Edward Hitchcock.

The religion of geology and its connected sciences online

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conspicuous on the list, because I know of no other branch of physical
science so prolific in its religious applications.

In treating of this subject, I shall first exhibit the relations between
science and revealed religion, and afterwards between science and natural
religion; though in a few cases these two great branches cannot be kept
entirely distinct.

Geology is usually regarded as having only an unfavorable bearing upon
revealed religion; and writers are generally satisfied if they can
reconcile apparent discrepancies. But I regard this as an unfair
representation; for if geology, or any other science, proves to us that
we have not fairly understood the meaning of any passage of Scripture, it
merely illustrates, but does not oppose, revelation.

A fundamental principle of Protestant Christianity is, that the Scriptures
of the Old and New Testaments are the only infallible standard of
religious truth; and I desire to hold up this principle prominently at the
outset, as one to which I cordially subscribe. The mass of evidence in
favor of the divine inspiration of the Bible is too great to be set aside
by any thing short of scientific demonstration. Were the Scriptures to
teach that the whole is not equal to its parts, the mind could not,
indeed, believe it. But if it taught a truth which was only contrary to
the probable deductions of science, science, I say, must yield to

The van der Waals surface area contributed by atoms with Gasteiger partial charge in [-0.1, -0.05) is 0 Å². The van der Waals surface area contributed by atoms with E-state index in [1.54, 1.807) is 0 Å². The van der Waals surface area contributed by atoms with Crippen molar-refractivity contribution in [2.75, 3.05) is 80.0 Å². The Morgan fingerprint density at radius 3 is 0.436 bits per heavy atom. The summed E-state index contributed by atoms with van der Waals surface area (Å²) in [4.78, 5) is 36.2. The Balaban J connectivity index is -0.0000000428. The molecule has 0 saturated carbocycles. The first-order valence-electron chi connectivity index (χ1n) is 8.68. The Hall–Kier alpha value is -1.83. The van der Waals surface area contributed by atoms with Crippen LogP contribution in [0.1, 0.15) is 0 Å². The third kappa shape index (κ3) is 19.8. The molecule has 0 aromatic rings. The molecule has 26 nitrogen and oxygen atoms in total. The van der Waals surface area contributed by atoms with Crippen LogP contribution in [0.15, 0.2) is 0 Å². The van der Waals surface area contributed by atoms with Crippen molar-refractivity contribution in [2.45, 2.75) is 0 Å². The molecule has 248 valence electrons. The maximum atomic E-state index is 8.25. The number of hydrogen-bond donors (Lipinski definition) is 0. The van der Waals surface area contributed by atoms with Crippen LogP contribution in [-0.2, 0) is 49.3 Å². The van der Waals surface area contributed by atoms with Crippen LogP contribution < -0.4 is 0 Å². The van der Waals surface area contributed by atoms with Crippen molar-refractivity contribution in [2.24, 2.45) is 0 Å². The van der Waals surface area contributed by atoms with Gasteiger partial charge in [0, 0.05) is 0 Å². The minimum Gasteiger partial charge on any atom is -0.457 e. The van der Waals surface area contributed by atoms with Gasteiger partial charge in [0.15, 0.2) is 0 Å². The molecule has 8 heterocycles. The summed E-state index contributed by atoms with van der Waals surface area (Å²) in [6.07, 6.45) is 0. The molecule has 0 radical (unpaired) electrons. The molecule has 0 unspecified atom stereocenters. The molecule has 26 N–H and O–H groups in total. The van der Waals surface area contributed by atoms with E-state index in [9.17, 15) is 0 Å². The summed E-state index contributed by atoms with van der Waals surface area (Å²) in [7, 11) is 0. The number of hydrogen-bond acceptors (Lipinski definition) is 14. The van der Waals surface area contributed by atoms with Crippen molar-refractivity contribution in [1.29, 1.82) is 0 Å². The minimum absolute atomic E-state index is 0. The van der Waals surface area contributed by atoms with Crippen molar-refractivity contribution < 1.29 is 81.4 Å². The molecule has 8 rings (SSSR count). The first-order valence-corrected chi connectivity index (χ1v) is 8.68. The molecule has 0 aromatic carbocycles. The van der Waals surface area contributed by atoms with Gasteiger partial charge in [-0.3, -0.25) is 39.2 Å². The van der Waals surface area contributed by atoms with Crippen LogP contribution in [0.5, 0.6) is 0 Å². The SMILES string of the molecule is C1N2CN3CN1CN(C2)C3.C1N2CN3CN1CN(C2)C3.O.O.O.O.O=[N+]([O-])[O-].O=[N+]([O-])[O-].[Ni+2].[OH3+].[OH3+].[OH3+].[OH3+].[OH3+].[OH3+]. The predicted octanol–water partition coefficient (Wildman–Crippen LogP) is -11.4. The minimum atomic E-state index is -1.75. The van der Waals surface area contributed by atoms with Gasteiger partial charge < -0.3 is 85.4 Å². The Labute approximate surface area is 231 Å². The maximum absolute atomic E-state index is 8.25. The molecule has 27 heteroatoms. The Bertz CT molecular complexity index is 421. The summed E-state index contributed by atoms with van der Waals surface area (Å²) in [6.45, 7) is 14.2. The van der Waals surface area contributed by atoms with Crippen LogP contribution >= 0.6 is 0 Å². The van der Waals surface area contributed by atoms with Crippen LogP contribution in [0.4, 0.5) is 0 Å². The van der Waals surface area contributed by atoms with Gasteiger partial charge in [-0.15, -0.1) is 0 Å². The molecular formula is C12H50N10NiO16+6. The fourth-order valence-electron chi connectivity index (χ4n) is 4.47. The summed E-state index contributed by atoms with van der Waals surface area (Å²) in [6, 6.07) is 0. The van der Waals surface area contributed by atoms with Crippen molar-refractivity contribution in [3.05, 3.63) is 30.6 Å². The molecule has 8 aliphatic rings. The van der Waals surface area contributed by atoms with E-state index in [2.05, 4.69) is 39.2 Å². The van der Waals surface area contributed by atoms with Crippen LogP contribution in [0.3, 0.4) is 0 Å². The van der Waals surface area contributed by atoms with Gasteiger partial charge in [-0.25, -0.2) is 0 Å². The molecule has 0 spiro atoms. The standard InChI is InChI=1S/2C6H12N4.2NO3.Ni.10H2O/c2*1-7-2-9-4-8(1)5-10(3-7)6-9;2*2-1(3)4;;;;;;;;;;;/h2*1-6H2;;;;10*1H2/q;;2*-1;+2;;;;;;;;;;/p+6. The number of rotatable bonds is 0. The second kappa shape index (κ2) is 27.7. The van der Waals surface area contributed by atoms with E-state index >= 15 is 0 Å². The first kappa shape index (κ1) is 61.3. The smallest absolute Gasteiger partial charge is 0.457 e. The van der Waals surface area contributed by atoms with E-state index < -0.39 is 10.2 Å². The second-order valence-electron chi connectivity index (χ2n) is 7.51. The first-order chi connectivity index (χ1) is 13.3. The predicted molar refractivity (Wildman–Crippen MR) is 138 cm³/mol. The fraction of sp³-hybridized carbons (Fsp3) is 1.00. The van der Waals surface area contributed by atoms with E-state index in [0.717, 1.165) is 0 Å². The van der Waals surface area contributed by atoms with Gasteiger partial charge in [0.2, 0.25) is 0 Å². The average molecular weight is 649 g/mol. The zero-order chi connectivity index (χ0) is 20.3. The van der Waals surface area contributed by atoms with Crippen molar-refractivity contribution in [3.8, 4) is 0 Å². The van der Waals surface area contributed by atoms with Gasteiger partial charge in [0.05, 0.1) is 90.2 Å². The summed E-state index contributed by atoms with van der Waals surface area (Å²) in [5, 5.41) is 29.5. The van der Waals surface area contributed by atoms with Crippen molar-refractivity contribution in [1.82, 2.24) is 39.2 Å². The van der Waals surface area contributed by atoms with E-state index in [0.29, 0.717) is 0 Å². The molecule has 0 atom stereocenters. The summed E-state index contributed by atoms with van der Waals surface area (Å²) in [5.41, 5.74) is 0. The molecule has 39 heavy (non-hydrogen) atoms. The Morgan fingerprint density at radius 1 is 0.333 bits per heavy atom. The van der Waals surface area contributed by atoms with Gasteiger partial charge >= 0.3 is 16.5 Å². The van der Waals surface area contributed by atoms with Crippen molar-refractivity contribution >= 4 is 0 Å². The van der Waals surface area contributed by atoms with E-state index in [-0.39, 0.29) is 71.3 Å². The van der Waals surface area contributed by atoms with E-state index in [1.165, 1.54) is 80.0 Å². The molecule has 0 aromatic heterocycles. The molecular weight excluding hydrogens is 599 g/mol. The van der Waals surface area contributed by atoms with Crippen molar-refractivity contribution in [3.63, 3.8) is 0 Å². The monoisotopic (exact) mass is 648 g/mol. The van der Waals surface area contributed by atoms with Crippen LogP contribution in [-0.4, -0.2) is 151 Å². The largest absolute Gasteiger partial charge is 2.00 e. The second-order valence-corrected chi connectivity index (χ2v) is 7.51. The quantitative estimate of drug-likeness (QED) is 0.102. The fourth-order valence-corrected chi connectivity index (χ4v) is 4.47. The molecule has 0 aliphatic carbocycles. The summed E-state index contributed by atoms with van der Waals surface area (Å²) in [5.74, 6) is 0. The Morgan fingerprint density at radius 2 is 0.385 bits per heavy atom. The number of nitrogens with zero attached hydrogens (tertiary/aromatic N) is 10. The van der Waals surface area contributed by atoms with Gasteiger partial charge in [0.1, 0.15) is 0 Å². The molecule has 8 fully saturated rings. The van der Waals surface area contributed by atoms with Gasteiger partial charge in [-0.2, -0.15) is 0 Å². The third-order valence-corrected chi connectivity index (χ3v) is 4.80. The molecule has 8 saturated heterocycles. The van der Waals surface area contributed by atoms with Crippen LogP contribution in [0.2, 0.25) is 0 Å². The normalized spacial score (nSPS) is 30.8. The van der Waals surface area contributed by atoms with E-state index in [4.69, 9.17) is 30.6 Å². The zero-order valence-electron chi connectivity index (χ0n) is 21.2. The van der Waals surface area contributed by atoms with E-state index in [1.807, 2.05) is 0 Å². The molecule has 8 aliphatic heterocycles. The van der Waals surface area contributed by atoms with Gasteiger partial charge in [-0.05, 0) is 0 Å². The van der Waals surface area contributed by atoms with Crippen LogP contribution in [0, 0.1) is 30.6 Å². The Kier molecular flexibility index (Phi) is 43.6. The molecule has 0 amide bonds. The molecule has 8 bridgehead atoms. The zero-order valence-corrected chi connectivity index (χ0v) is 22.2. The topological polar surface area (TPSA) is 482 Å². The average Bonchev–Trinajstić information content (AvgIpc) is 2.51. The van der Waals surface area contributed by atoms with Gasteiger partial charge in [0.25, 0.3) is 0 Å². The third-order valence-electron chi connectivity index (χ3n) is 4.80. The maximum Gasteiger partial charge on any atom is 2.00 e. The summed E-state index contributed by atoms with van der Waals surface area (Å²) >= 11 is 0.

Scripture; for it would be more reasonable to doubt the probabilities of a
single science, than the various and most satisfactory evidence on which
revelation rests. I do not believe that even the probabilities of any
science are in collision with Scripture. But the supposition is made to
show how strong are my convictions of the evidence and paramount authority
of the Bible.

But does it follow, from these positions, that science can throw no light
upon the truths of Scripture? By no means; and it will be my leading
object, in this lecture, to show how this may be done by science in
general, and by geology in particular.

In discussing this subject, we ought to bear in mind the object of
science, and the object of revelation. And by the term science I refer
mainly to physical science. Its grand aim is, by an induction from facts,
to discover the laws by which the material universe is governed. Those
laws do, indeed, lead the mind almost necessarily to their divine Author.
But this is rather the incidental than the direct result of scientific
investigations, and belongs rather to natural theology than to natural

On the other hand, the exclusive object of revelation is of a moral